ATHENS, Ga. -- Georgia defensive coaches have not spent time this week watching video from Auburn's 49-31 victory over the Bulldogs last season, and why would they?
Trying to contain Superman isn't the objective this time around.
Quarterback Cam Newton was well on his way to the Heisman Trophy when the 2010 Bulldogs invaded Jordan-Hare Stadium, where they provided little resistance. Newton completed 12 of 15 passes for 148 yards and two touchdowns, and he rushed 30 times for 151 yards and two scores.
Auburn converted 10 of 14 third-down opportunities, with all 10 conversions via Newton runs.
"If Cam was still there, I wouldn't be scared to play him," Bulldogs safety Bacarri Rambo said this week, "but luckily he is gone and doing very well in the NFL. I'm proud of him, because you don't see too many black quarterbacks who do that in the NFL."
While Newton is chasing rookie records with the Carolina Panthers, several skill players remain from Auburn's national championship team.
Onterio McCalebb rushed 12 times for 71 yards and three touchdowns in last year's meeting, while Michael Dyer had 13 carries for 60 yards. Emory Blake led Auburn receivers with 64 yards on three catches, and tight end Philip Lutzenkirchen's two receptions each went for scores.
"Cam was like their heart and soul last year, but they had a good surrounding cast," Rambo said. "I consider Dyer one of the best in the conference and the country, and it looks like he is the man on their team this year. They have a good tight end -- I'm not about to pronounce his name -- so we just have to find ways to slow their key players down."
Dyer is indeed Auburn's top threat, as the 5-foot-9, 210-pound sophomore has 989 rushing yards this season and is averaging 109.9 a game. McCalebb, a 5-11, 174-pound junior, has amassed 448 yards, and the two tailbacks are each averaging 5.3 yards a carry.
The Tigers average a healthy 191.1 rushing yards per game, but Georgia is allowing 91.1 rushing yards each week with a defense that Auburn coach Gene Chizik believes has improved dramatically from last year's meeting.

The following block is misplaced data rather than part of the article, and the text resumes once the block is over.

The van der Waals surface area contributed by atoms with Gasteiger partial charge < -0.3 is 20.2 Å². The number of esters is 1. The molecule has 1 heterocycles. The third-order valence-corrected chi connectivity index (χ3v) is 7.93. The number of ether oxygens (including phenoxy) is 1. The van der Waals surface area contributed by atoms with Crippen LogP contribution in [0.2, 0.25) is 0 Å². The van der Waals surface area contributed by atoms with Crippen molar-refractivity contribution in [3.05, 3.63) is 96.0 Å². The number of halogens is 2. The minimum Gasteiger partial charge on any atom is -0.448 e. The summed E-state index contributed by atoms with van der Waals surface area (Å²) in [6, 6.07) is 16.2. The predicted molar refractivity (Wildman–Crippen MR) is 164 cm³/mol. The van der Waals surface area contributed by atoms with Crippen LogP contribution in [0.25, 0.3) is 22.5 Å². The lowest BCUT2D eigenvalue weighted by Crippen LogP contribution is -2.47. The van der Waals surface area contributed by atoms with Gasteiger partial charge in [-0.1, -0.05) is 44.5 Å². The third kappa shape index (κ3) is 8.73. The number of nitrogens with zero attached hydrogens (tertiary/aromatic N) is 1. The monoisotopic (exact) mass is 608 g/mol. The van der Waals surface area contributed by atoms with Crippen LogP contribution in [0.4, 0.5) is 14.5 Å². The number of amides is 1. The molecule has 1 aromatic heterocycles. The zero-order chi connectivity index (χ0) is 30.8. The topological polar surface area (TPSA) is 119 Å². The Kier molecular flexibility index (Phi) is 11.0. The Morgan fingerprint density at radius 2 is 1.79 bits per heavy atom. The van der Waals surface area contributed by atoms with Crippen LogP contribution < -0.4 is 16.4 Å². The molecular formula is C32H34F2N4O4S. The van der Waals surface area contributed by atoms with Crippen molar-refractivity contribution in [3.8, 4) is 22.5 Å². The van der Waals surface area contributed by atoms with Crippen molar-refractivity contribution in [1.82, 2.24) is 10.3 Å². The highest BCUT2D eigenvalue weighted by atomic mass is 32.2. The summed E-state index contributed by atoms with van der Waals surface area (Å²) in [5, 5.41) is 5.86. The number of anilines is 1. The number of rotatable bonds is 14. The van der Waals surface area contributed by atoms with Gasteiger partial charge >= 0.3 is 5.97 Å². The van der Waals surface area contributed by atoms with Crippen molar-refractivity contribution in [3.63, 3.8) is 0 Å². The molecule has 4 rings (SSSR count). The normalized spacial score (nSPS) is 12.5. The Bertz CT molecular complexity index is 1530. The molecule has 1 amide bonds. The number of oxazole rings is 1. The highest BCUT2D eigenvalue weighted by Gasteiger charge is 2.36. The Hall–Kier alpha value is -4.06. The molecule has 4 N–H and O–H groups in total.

"It is night and day, and there is no question about it," Chizik said. "They are very physical in the run game. Their run fits have improved tremendously, which generally happens under a new coordinator in the second year."
Georgia's defense actually held its own in the early stages last season, with Rambo intercepting Newton to halt Auburn's second possession and the Bulldogs forcing a punt on Auburn's third drive. The Bulldogs built a 21-7 lead, but the Tigers wound up scoring touchdowns on five consecutive possessions to pull away.
"All I remember is being up by two touchdowns, and just like that it was gone," Georgia cornerback Sanders Commings said. "A lot of that had to do with Cam Newton. He was great, and I wish we had an opportunity to play him again. He's gone now, so I guess we've got to take it out on his old team."
Bulldogs defensive coordinator Todd Grantham will match wits with Auburn offensive coordinator Gus Malzahn for a second time Saturday in a rare pairing of college football assistants who combined make more than $2 million annually. The Tigers may no longer have Newton, but Malzahn's offenses typically present numerous challenges no matter who is at quarterback.
For starters, the Tigers like to run plays every 20 seconds.
"I just think you've got to pay attention to detail," Grantham said. "You've got to know your calls, because things happen pretty fast. You've got to know your fits, because they will test you with formations. You've got to be able to leverage the ball in the perimeter and make sure it doesn't break out."
Said defensive end Abry Jones: "If we can control the line of scrimmage, it would pretty much limit where they could go."